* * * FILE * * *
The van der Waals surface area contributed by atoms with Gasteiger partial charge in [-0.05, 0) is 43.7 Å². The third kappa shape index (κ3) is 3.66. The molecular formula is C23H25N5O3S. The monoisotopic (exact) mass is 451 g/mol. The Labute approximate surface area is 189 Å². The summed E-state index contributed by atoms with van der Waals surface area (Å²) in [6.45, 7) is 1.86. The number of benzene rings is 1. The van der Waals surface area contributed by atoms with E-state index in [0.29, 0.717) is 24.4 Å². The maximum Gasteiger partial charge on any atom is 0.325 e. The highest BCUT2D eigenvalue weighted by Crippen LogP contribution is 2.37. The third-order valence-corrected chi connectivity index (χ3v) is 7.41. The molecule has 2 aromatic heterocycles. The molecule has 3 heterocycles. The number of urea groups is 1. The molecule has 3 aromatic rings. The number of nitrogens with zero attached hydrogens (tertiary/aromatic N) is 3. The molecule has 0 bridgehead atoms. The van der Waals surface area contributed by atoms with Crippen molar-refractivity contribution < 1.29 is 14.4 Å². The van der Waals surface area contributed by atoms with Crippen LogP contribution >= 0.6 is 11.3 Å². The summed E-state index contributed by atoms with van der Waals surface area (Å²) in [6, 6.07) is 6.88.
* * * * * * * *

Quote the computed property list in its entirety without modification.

The van der Waals surface area contributed by atoms with Gasteiger partial charge in [-0.05, 0) is 43.7 Å². The third kappa shape index (κ3) is 3.66. The molecular formula is C23H25N5O3S. The monoisotopic (exact) mass is 451 g/mol. The Labute approximate surface area is 189 Å². The summed E-state index contributed by atoms with van der Waals surface area (Å²) in [6.45, 7) is 1.86. The number of benzene rings is 1. The van der Waals surface area contributed by atoms with E-state index in [0.29, 0.717) is 24.4 Å². The maximum Gasteiger partial charge on any atom is 0.325 e. The highest BCUT2D eigenvalue weighted by Crippen LogP contribution is 2.37. The third-order valence-corrected chi connectivity index (χ3v) is 7.41. The molecule has 2 aromatic heterocycles. The molecule has 3 heterocycles. The number of urea groups is 1. The molecule has 3 aromatic rings. The number of nitrogens with zero attached hydrogens (tertiary/aromatic N) is 3. The molecule has 0 bridgehead atoms. The van der Waals surface area contributed by atoms with Crippen molar-refractivity contribution < 1.29 is 14.4 Å². The van der Waals surface area contributed by atoms with Crippen LogP contribution >= 0.6 is 11.3 Å². The summed E-state index contributed by atoms with van der Waals surface area (Å²) in [6, 6.07) is 6.88.